When you were a child, you ventured out into the yard, and there discovered, amidst the puny grasses and vain rose bushes, an apple tree, tall and strong. It rose, almost out of your sight, into the sky. At first, you feared approaching it, feeling young and insignificant, but with a friendly wave summoned by the breeze, the tree welcomed you, beckoned you, and you reached out, touching it with your fingertips, and felt safe.
After not too long, you grasped a lower branch with your young, strong arms, and pulled yourself into the tree’s embrace. Then, daring, you grasped another limb, then another, each day climbing higher than the previous, and each branch held, each foothold secure. Knots and buds and bark and twigs placed as if destined to guide your ascent, themselves sprouting from a bole anchored to the earth through invisible roots. Each day you reached out, higher and higher.
And finally, on an unexpected day, you reached out and felt – nothing. There were no more branches, for you had reached the top. And so you stopped climbing, stopped striving, stopped reaching, and sat on the uppermost branch and looked out. And the view was amazing! You could see everything! The whole of creation spread out before you in wonderful clarity, so immediate that you could reach out and touch it. You reached out, extending your hand and fingers just so, stretching and stretching, until at last you could touch the hand of God, and see him smile upon you. You laughed together, there, at the top of the world.
And even though you had eventually to descend, to put foot on the ground and food in the tummy, you climbed again and again, over and over, day after day, in surety and confidence. And each day God greeted you and took you by the hand.
But, again on an unexpected day, just as you reached up for that last branch, the apple tree quivered. It moaned. It swayed. It vibrated and with a shriek, it broke. The branch disengaged; the bark shriveled; the twig faltered, and you fell. Crashing and plummeting, wanting to fly but able only to fall, you spiraled down through the agonizing tree, a leaf too heavy for the wind to sway, until you met the earth – hard – and bled in frustration.
How could this be? How could this happen? The tree was so strong. It had held you up for so long. Through red tears you looked upon the grounded remains, the scattered branches and the severed limbs; the pulverized fruit and the sanguineous sap, and there it was. As plain as day now even as it had been hidden for so long. Grimacing at you, ghoulish and grey, lay the rotted insides of the mighty tree. Year after year the worm had eaten away the core; stained it and strained it; hollowed it and harrowed it until the faithful rings could bear no more. Shocked, the scene of dismemberment before you brought to mind Yeats, and his prophetic poem:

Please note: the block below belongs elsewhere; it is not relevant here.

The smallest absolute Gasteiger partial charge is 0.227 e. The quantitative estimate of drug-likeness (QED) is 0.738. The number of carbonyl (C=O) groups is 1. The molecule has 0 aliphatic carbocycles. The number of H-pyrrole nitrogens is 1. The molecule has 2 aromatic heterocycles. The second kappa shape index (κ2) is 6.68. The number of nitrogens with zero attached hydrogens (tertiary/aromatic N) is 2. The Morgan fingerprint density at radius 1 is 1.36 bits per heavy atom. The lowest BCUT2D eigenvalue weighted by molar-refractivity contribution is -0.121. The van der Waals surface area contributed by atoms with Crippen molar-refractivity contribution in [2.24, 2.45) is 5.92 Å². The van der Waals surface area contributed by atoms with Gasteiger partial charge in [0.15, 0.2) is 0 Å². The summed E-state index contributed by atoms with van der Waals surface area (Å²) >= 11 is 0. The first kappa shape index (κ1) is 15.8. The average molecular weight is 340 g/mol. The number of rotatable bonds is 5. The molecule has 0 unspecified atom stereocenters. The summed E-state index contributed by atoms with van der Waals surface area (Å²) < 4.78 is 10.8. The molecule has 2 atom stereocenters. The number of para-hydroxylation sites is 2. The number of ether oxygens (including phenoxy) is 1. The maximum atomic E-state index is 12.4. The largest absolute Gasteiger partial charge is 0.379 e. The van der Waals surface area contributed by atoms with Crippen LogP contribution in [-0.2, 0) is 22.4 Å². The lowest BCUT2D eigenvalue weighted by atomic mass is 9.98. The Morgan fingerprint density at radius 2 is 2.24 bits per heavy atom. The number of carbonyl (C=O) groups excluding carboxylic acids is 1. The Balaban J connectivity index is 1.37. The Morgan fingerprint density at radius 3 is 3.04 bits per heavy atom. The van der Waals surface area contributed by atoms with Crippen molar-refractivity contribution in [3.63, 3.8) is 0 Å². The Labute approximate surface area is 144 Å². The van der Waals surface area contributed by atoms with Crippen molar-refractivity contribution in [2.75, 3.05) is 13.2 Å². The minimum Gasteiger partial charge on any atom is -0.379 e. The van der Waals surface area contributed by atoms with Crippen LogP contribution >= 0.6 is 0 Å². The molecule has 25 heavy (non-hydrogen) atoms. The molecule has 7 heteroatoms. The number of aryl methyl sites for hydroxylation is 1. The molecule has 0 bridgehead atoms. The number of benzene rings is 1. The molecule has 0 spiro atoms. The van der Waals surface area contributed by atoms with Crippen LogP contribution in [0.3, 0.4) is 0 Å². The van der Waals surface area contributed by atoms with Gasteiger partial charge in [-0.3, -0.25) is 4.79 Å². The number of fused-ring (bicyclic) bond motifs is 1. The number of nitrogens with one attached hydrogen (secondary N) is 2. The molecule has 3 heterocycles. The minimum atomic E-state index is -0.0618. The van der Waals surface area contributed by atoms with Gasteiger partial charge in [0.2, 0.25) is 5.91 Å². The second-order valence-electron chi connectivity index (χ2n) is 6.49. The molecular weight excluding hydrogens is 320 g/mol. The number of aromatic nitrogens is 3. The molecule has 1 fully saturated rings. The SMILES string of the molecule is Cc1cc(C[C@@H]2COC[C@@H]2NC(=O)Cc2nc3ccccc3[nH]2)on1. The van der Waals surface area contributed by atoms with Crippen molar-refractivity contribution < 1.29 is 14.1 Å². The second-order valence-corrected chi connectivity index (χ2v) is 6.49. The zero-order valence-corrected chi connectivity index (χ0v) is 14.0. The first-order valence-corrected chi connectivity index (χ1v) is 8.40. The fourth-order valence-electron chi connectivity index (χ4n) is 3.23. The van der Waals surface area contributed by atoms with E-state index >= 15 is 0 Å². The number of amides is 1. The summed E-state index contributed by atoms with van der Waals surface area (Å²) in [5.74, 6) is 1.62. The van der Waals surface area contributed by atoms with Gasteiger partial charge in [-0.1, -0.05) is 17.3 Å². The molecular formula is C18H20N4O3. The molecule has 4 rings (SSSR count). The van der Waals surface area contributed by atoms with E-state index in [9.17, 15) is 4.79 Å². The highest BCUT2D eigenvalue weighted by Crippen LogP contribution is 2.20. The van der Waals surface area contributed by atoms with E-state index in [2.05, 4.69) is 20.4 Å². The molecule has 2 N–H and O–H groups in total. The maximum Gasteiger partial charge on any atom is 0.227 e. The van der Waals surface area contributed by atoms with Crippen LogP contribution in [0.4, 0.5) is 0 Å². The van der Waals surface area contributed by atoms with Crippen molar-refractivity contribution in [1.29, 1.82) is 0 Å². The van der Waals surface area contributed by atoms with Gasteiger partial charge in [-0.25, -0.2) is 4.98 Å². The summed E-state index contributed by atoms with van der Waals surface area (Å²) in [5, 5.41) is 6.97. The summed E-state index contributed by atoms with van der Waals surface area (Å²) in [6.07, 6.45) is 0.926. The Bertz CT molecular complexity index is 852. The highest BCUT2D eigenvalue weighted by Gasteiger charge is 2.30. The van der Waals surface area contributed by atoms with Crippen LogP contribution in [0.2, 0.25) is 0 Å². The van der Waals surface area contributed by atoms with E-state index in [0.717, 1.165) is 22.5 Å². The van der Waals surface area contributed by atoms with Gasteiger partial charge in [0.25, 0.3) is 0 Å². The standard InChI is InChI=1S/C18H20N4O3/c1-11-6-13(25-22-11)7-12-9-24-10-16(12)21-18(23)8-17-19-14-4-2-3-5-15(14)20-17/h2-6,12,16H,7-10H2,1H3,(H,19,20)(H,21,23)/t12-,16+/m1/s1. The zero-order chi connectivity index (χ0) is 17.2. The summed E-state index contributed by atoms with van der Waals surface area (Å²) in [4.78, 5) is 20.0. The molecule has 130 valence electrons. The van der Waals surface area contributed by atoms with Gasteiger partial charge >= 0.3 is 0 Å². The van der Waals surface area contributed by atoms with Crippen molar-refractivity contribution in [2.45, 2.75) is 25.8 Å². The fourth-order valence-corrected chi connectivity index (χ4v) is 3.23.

Things fall apart; the centre cannot hold;
Mere anarchy is loosed upon the world,
The blood-dimmed tide is loosed, and everywhere
The ceremony of innocence is drowned;
The best lack all conviction, while the worst
Are full of passionate intensity.
So you think: is this then it? Hope is merely on the exterior? You embrace despair, for now, how will you ever reach out and touch the hand of God again? How will you ever climb up again to greet the Creator? If you cannot go up, then the only way to go is down, down, down, to the place where bruises are made, and fire is cold.
And then, on the precipice, God does something so miraculous it must be true. In the midst of despair and the absence of hope, when you can no longer go up, God comes down.
God rises from his mighty throne.
God descends from the golden dais.
God removes his jeweled crown.
God discards his gilded scepter.
God sheds his magnificent robes.
God diminishes himself until he is no more than the size of a baby, wrapped in swaddling clothes and lying in a manger.
In wonder and awe, you approach the creche and peer into the cradle. God is perfect. You recognize him. You’ve seen him before. He smiles upon you, and you smile back. There is, however, just one more thing, one more thing you must do together. Mother Mary, who knows all hearts, reaches into the cradle and loosens the cloths. The liberated child wiggles, and squirms, and reaches out – to you. You reach out, extending your hand and fingers just so, stretching and stretching, until at last you touch the tiny, perfect hand of God. And the darkness of Yeats is overcome by the light of the prophet:
“The grass withers, and the tree falls,
but the word of the Lord endures forever.”